Sometimes, really liking a book can be worrisome. I worry because the book introduces me to new (imaginary) people, and I’m glad to have met them, but I don’t know what’s going to happen when I try to introduce them to my friends.
In Blink & Caution, I’ve just met these two kids who’ve been bumming around, a little down on their luck in downtown Toronto. One of them (the one with the eponymous Blinking tic) was just trying to swipe some gently used breakfast at the Plaza Regent hotel when he got himself mixed up in a major political-environmental scandal. The other one (code name Caution) has, by her own report, done pretty much every bad thing a kid her age could do, and she isn’t likely to stop until one of these things succeeds in ending her. These aren’t the kinds of friends one sets out to make, but once I opened the book there wasn’t much choice but to care that they be okay and watch the avalanche of reasons it seems they won’t be come tumbling down.
Friends, I can understand how you might not be immediately on board with befriending this pair, but they’re not bad kids, really. They’re just a little (okay, profoundly) lost.
Wynne-Jones wrote something about getting lost in the September/October 2002 issue of The Horn Book Magazine: “It is important to learn how to play at writing. To wander off the path. To get lost. Getting lost is something teachers might wish certain students would do, but the teachers are seldom prepared, pedagogically, to assist them in the process.” Who knows if Blink and Caution were even a twinkle in their author’s eyes when he wrote those words — but they strike me as relevant to the journey of the book. When the novel begins, both Blink and Caution have long since elected to become lost to their respective families. Having become lost, they are perceived by the world either as irrelevant, threatening, or easy targets…or as threats who will be easy to squelch into irrelevancy.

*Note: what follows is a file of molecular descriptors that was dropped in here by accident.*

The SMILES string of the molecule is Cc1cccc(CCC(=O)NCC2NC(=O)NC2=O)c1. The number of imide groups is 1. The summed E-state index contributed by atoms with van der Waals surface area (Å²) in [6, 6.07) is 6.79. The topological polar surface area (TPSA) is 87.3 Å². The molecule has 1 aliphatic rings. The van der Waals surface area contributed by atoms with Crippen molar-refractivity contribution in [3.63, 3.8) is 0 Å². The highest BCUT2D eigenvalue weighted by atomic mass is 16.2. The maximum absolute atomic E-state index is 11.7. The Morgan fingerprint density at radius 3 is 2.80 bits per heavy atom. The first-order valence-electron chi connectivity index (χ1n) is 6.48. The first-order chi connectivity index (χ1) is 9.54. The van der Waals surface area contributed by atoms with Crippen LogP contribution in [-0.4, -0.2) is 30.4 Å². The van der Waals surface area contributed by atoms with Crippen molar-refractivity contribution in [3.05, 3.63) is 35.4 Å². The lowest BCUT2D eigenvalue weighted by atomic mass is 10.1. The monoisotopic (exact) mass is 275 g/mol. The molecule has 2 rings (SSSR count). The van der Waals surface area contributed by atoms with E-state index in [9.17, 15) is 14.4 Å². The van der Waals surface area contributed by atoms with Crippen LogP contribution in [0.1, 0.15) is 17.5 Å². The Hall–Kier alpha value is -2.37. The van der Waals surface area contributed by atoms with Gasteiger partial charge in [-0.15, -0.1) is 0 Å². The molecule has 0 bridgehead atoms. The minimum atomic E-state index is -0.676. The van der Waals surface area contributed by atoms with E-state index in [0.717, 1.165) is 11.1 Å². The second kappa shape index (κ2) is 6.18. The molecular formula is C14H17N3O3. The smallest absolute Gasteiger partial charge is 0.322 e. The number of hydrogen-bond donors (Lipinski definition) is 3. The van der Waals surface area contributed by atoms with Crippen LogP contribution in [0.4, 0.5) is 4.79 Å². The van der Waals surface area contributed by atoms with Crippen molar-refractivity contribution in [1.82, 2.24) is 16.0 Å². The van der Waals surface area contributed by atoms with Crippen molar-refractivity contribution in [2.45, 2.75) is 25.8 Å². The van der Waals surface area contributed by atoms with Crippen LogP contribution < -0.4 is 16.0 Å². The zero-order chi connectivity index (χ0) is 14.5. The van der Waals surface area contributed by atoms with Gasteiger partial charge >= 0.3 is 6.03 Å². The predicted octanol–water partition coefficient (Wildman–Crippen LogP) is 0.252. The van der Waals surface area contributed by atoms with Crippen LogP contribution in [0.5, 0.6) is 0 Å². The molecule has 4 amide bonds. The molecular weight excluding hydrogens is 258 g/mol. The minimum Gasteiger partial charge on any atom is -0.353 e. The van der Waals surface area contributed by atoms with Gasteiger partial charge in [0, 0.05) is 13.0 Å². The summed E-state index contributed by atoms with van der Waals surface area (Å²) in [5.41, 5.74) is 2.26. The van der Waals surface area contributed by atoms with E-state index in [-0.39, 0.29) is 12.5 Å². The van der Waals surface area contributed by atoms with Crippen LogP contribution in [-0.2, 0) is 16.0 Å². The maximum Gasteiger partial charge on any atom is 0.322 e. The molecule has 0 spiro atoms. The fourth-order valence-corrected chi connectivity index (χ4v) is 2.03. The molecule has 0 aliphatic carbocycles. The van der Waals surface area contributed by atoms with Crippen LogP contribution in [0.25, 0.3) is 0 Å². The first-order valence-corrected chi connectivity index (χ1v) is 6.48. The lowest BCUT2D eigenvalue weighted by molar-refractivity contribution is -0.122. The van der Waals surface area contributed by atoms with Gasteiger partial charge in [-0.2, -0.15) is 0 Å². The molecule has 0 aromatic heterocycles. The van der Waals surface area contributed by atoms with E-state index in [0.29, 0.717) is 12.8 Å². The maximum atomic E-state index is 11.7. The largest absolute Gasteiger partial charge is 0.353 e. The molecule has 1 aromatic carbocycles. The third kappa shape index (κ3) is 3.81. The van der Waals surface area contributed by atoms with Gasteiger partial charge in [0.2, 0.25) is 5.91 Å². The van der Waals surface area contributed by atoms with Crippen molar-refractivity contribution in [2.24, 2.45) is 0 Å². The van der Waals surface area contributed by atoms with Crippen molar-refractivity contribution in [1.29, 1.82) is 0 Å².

There’s a scene where Blink is trying to piece together the full magnitude of the crime in which he’s implicated himself when the narrative voice observes: “If this were history class, you’d have given up by now. You’d be like an autumn fly on a hot windowsill, on your back, buzzing and kicking your last. But there is something about stolen knowledge that tastes different. No one is trying to spoon-feed you this stuff. It’s complicated, but there isn’t going to be a test. Well, not that kind of a test. Stick with it, Blink. See what you can make of it.”
What I’m trying to tell you is this: don’t assume you won’t be into Blink & Caution. Don’t assume you won’t be into its combination of second and third person narration in the present tense or its esoteric Canadian environmental thingy or its teenagers carrying around big fat buckets of heavy life sorrow stuff. That’s all part of Blink & Caution, but it doesn’t read like a pretentious experiment in form, or a social studies textbook, or a sloppy sob story. It reads as though a guy who knew what he was doing but not where he was going sat down to write these two scuffed up kids into a world full of troubles and then watched to see just how lost they could get. He diligently recorded all the impossible things that somehow happened to them and the inevitable things that somehow didn’t, and he wove it all snug into this thing that is just the right size — vast enough to cover the landscape and small enough to curl into and hide. And when he knew that everything was going to be okay, that finally there was something really good for these kids to find, he said, “Here is a book. I hope you enjoy it and find it helpful.”
And I think you will.
Laura Forsythe resides in Kingston, Ontario. She sings impromptu songs about household tasks and slouches about four inches off of her height most of the time, but doesn’t draw on her hands nearly as much as she used to, so they may make an adult of her yet.